Unique Case of Disease Resistance Reveals Possible AD Treatment
Defying the odds, an individual at high risk for early-onset Alzheimer’s disease remained dementia-free for many years beyond what was anticipated. A study funded in part by NIA led researchers to suggest that a gene variant may be the key, perhaps providing a new direction toward developing a treatment.
The research focused on the case of a woman who carried a gene mutation known to cause early-onset Alzheimer’s. However, she did not develop signs of the disease until her 70s, nearly three decades after her expected age of onset. The researchers suspect that she may have been protected because in addition to the gene mutation causing early-onset Alzheimer’s in her family, she also had two copies of the APOE3 Christchurch (APOE3ch) gene variant. Findings of this case study as published in Nature Medicine suggest that two copies of the APOE3ch variant, named after Christchurch, New Zealand, where it was first identified, may protect against Alzheimer’s.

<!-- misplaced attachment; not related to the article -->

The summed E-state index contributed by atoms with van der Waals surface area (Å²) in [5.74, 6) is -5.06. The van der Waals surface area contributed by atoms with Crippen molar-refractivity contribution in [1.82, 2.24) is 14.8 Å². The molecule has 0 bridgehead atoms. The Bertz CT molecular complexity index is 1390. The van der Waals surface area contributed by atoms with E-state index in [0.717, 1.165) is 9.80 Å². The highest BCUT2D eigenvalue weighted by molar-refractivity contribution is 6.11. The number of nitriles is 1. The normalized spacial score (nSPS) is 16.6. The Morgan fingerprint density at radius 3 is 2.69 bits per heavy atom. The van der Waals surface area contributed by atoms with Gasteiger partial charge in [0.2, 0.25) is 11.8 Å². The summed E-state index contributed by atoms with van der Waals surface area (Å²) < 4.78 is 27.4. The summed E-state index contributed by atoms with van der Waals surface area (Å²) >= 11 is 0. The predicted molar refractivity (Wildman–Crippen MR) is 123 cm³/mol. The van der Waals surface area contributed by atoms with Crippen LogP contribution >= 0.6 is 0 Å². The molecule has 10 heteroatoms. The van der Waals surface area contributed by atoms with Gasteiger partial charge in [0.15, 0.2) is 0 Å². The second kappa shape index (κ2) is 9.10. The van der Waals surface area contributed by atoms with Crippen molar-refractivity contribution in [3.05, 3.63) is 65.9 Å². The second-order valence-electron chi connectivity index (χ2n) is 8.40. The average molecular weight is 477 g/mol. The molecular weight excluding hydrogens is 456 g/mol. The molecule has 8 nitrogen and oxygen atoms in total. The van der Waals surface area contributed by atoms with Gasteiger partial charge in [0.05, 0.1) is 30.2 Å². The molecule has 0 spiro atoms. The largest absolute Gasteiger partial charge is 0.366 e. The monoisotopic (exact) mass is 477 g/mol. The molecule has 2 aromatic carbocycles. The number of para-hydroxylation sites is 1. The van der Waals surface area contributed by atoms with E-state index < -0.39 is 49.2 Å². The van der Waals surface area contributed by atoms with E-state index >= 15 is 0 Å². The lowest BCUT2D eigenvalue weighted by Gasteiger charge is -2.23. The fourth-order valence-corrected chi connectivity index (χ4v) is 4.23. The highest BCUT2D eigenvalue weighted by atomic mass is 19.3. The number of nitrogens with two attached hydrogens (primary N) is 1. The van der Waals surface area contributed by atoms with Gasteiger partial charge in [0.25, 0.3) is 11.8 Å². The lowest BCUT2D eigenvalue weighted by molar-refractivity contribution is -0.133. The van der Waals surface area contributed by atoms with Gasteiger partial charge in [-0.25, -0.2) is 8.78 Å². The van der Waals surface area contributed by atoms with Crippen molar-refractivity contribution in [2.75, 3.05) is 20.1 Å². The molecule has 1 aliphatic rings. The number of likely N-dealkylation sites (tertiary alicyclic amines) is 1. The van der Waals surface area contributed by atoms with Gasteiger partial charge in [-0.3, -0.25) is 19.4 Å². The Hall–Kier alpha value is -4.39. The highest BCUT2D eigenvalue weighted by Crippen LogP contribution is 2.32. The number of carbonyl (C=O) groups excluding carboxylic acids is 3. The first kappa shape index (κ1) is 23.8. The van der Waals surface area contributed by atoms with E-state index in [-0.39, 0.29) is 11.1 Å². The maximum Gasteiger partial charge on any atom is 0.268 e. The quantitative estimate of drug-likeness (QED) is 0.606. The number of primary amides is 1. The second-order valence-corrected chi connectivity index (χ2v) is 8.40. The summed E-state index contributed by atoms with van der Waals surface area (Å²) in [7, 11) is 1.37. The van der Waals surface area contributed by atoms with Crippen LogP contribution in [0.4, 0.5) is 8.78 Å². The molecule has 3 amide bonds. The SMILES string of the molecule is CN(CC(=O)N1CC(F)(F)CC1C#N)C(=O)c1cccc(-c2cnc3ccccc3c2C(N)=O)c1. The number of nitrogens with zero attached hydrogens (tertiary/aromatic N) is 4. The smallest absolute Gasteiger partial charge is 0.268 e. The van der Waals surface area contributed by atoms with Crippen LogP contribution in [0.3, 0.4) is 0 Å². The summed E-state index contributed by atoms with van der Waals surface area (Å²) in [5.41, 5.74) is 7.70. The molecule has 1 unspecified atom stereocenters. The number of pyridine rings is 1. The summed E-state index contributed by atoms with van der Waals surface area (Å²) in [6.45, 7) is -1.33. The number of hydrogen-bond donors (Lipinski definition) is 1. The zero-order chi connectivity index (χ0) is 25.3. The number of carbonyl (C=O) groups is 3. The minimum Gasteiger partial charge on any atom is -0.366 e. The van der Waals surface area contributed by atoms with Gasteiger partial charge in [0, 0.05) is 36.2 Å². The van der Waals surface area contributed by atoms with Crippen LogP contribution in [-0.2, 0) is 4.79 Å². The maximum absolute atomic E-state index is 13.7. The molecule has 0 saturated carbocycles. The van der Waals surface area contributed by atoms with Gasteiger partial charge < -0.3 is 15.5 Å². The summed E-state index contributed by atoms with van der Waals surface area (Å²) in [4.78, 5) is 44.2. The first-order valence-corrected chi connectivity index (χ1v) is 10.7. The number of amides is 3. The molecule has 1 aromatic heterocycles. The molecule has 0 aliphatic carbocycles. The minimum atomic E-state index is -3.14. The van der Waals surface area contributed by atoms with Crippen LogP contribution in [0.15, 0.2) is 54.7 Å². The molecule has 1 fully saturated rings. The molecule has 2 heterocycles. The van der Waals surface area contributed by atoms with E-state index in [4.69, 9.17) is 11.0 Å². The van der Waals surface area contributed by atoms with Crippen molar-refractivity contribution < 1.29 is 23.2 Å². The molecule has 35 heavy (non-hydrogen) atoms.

“Sometimes close analysis of a single case can lead to a discovery that could have broad implications for the field,” said NIA director Dr. Richard Hodes. “We are encouraged that as part of our wide array of studies, this research in the unique genetic makeup of an exceptional individual can reveal helpful information.”
Early-onset Alzheimer’s disease is rare, representing less than 10 percent of all people who have Alzheimer’s. It typically occurs between a person’s 30s to mid-60s. Risk for both early- and late-onset Alzheimer’s disease is affected by genetic factors.